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Docker Essentials: A Beginner's Guide to Containerization Commandsby@orioninsist
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Docker Essentials: A Beginner's Guide to Containerization Commands

by Murat KurkogluApril 4th, 2024
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Unleash the power of Docker! This guide equips you with the fundamental commands to manage and navigate the world of containerized applications.
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Docker has become a cornerstone in the modern software development landscape. It empowers developers to package and run applications in a consistent and portable manner, irrespective of the underlying infrastructure. This guide serves as a gentle introduction to Docker, delving into the essential commands that will kickstart your journey into the world of containers.

1. Verifying Docker Installation:#

The first step is to verify that Docker is installed on your system. Run the following command:

sudo docker --version

This command displays the installed Docker version.

2. Running the “Hello World” Application:#

To experience the magic of Docker firsthand, let’s run the “hello-world” application:

sudo docker run hello-world

This command fetches the “hello-world” image from Docker Hub and executes it, displaying a simple message on your console.

3. Listing Running Containers:#

Docker allows you to manage multiple containers simultaneously. To view a list of all running containers, use the following command:

sudo docker ps

This command displays a table with information about each running container, including its ID, image name, status, and ports.

4. Launching an Interactive Container:#

One of Docker’s key features is the ability to run applications in an isolated environment. To experience this, let’s launch an interactive container based on the Ubuntu image:

sudo docker run -it ubuntu bash

This command not only starts the container but also provides you with a terminal inside the container, allowing you to execute commands and interact with the system as if it were a regular machine.

5. Searching for Images:#

Docker Hub, a public registry, hosts a vast collection of images. You can search for images by name, description, or other criteria using the following command:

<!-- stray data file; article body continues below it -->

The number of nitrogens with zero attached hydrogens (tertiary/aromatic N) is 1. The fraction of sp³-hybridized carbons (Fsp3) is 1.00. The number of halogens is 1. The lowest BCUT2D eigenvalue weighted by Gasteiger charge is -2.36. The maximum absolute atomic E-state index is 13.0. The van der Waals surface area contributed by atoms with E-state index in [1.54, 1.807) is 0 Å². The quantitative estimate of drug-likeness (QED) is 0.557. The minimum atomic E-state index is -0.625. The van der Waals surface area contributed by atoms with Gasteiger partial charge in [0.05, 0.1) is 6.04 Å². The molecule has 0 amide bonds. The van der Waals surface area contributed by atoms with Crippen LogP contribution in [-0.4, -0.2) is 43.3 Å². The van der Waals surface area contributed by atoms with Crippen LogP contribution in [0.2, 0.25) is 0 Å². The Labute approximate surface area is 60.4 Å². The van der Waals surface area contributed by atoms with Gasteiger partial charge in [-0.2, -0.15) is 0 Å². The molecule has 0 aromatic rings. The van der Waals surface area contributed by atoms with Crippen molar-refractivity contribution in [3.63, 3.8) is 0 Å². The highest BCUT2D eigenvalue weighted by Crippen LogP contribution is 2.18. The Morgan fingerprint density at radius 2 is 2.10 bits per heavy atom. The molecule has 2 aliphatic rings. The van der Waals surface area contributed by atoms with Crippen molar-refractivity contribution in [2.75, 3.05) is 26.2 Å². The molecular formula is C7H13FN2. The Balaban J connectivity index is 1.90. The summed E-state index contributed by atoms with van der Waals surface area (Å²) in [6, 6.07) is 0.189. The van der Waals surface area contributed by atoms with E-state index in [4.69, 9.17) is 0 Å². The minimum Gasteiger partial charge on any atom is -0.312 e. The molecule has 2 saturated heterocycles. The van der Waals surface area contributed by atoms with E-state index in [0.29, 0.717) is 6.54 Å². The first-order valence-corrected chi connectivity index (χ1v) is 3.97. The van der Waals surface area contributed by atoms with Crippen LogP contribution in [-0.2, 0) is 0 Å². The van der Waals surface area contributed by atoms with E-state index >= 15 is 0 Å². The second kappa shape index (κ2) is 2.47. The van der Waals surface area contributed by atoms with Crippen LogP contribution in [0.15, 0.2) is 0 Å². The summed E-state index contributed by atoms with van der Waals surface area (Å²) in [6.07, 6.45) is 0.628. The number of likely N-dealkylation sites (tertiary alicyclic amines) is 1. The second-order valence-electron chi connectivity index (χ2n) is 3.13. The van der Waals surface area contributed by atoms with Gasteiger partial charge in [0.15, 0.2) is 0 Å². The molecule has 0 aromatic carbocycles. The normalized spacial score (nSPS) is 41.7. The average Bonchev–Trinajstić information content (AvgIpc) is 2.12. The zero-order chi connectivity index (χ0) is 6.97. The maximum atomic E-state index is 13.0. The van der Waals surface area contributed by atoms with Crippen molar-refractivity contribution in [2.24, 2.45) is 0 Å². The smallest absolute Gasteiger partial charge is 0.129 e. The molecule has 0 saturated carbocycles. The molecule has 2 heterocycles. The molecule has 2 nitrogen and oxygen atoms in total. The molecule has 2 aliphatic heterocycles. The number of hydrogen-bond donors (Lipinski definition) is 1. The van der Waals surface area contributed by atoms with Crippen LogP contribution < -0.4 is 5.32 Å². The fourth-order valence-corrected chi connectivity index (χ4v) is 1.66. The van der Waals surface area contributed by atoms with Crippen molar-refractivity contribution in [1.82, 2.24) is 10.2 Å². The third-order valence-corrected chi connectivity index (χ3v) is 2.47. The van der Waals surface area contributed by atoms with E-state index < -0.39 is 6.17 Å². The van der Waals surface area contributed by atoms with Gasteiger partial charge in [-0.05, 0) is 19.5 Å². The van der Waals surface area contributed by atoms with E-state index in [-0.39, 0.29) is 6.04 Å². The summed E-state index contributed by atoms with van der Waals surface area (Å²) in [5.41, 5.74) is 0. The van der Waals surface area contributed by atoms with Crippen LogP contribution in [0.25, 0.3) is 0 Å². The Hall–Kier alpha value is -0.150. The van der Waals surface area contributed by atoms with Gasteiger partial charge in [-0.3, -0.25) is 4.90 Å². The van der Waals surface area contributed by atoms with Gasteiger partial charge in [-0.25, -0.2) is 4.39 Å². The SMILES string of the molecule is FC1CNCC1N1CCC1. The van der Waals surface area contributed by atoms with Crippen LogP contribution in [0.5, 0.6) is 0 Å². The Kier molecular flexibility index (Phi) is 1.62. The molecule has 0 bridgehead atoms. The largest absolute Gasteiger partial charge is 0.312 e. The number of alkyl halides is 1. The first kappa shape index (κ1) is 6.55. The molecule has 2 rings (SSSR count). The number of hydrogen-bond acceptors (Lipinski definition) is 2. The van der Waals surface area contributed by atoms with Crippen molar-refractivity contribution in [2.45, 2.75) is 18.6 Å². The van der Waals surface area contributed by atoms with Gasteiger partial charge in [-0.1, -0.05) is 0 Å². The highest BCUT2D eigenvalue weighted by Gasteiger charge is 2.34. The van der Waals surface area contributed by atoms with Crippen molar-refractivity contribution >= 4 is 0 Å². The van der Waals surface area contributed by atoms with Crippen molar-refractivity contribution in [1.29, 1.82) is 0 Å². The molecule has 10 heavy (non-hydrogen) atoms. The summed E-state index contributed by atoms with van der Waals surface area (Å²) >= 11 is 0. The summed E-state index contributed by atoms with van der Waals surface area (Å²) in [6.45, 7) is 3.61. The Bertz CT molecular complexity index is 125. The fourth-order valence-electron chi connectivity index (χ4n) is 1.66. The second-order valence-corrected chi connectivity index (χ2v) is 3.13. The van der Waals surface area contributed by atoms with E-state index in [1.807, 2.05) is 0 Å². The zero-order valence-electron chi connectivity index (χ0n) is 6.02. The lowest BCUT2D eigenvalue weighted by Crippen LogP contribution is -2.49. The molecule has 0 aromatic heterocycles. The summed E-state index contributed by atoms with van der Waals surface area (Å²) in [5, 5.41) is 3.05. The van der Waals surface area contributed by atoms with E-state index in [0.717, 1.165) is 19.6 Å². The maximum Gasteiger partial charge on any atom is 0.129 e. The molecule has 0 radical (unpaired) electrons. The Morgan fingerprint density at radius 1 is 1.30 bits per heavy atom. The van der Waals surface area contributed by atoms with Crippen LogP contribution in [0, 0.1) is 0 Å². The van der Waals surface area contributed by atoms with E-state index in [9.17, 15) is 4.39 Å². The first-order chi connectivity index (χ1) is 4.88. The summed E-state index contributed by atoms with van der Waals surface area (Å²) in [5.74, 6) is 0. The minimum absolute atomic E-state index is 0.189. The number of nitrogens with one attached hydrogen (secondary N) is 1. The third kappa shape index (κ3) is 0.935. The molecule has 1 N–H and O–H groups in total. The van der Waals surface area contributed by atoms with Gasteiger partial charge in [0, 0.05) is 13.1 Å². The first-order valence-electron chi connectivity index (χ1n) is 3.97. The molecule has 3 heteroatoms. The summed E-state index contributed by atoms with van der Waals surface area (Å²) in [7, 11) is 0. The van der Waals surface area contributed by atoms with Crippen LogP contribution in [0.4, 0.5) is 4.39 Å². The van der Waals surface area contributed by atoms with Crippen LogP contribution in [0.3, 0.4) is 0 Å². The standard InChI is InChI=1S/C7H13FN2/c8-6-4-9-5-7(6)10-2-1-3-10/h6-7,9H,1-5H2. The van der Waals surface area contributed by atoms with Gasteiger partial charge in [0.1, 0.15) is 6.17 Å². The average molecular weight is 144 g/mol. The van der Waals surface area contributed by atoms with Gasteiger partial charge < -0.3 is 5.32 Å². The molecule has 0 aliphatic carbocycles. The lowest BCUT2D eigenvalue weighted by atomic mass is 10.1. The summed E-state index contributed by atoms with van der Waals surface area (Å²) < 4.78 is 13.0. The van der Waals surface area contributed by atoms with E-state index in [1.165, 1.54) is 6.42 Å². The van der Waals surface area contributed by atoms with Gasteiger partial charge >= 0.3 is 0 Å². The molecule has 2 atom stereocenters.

sudo docker search ubuntu

This command searches for images containing the keyword “ubuntu” and displays a list of relevant results.

6. Running a Command Inside a Container:#

Often, you may want to run specific commands within a container. To achieve this, you can combine the run command with the -it flag and specify the desired command:

sudo docker run -it ubuntu bash
sudo apt-get update

This example updates the package list inside the Ubuntu container.

7. Diving Deeper with docker info:#

For a comprehensive overview of your Docker environment, use the info command:

sudo docker info

This command provides detailed information about the Docker daemon, including its configuration, network settings, and storage options.

8. Exploring All Containers:#

By default, docker ps only lists running containers. To view all containers, including those that have stopped, use the -a flag:

sudo docker ps
sudo docker ps -a

The first command displays only running containers, while the second command shows both running and stopped containers.

9. Alternative Listing Formats:#

Docker provides various options for customizing the output of the docker ps command. The -l flag allows you to specify the desired format, such as JSON or table:

sudo docker container ls
sudo docker container ls -a

The container ls command is an alias for docker ps. The first command lists all running containers in a table format, while the second command, with the -a flag, lists all containers (running and stopped) in a table format.

10. Mastering Container Management:#

Now that you’ve gained familiarity with basic commands let’s delve into container management, covering operations such as starting, stopping, removing, and restarting containers.

11. Initiating a Container:#